Blue Stockings

Blue Stockings Red Phoenix 2021Red Phoenix Theatre. Holden Street Theatres. 20 May 2021


It’s a huge, gutsy history play. It’s a landmark play. It’s an incredibly uplifting play. 

It’s about women’s rights to an education, in which context it is a tale of the underclass fighting the establishment. It is about the smugly ruthless soul of the patriarchy and their way of demeaning academic women with the label of “blue stocking". 

And, also, on stage at Holden Street, it is about the talent and enterprise of one Libby Drake, who has directed this deep and dark spectacular.


There’s a cast of twenty on the stage, everyone in handsome period costume and appropriate tonsorial style. There are myriad set changes, all of which are executed by the cast, swarming in quiet and swift co-ordination around the stage hauling heavy chairs and tables and erasing chalk boards in what is clearly a fairly daunting workout. Such a style of set moving is usually clunky and annoying but not so from Drake’s well-honed cast.

The success of this diligent production feat relies upon a deft and utterly precise lighting plot, which is expertly delivered by Richard Parkhill. 

’Tis all tickety-boo, as they rarely say in theatre.


It is a long play which in this production does not feel long. It describes lots of concurrent themes: equality, class, love, hate, justice, ambition, suffrage and, most beautifully, as it turns out, the balance between the understandings of art versus science.


It is the first play by Jessica Swale, a rising playwright in the UK, and it has won encouragement awards and is already in the drama school syllabus and set to grow into a TV series. It depicts a group of bright, pioneering women who have made it into Girton College in Cambridge and are seeking a future as scientists and teachers, as women with the same elite education as men. Pivotal to their quest in 1896-7 is to be allowed the equality of academic graduation but this becomes entangled with the women’s suffrage movement of the times and their environment is fractured into adamant camps of pros and cons.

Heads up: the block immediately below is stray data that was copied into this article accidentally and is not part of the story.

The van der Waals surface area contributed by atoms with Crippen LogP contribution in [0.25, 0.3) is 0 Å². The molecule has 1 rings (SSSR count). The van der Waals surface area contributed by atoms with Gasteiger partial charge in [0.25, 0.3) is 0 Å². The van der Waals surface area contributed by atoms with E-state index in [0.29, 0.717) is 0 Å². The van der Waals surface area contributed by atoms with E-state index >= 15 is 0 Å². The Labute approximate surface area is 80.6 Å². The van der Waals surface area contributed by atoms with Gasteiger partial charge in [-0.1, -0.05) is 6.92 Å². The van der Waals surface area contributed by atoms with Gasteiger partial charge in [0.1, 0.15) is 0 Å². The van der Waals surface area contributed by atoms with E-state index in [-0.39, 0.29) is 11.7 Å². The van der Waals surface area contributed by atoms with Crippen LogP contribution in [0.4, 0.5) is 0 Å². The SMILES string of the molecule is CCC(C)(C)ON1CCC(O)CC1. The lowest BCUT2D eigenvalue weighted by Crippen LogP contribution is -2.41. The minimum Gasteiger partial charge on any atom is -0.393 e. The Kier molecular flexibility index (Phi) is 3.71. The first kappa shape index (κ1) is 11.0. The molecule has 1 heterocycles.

The story is delivered in snappy scenes, each introduced by titles written onto a large, moving blackboard. This big prop requires that all cast members can write in cursive.

The cast works as a thoroughbred ensemble but, of course, there are some outstanding performances. Brant Eustice plays the villainous, sexist psych professor with such venomous scientific bias that one can hear women throughout the audience gasping in horror. It is surprising no one has leapt onto the stage to attack him. He is brilliantly repugnant.


Bart Csorba, on the other hand, gives an eloquent depiction of the emancipated Dr. Banks and, oh, what an excellent voice he possesses. Interestingly, director Drake has cleverly gathered around her a cast of good, well-trained voices. It is another facet of the finesse of the production. Matt Chapman fits in here and also Tom Tassone, while Sebastian Skubala sings a wee folk song of exquisite beauty.  Kate van der Horst leads the women as the principal student balancing the dilemma of career and love. She is a very engaging actress who draws the eye. Around her are Jasmine Leech, Laura Antoniazzi, and Rosie Williams each of whom achieves defined characterisations.  Kate Anolak properly commands the stage as the wise, authoritarian Mrs Welch and is nicely balanced by the simpatico characterisation by Rebecca Kemp as Miss Blake. Jackson Barnard and James Fazzarli add fine support, as does each minor player. 


It is an engrossing, intelligent, and relevant show well directed and well played.


If there are any seats left, grab one. 

And, Brava, Libby Drake.


Samela Harris


When: 20 to 29 May

Where: Holden Street Theatres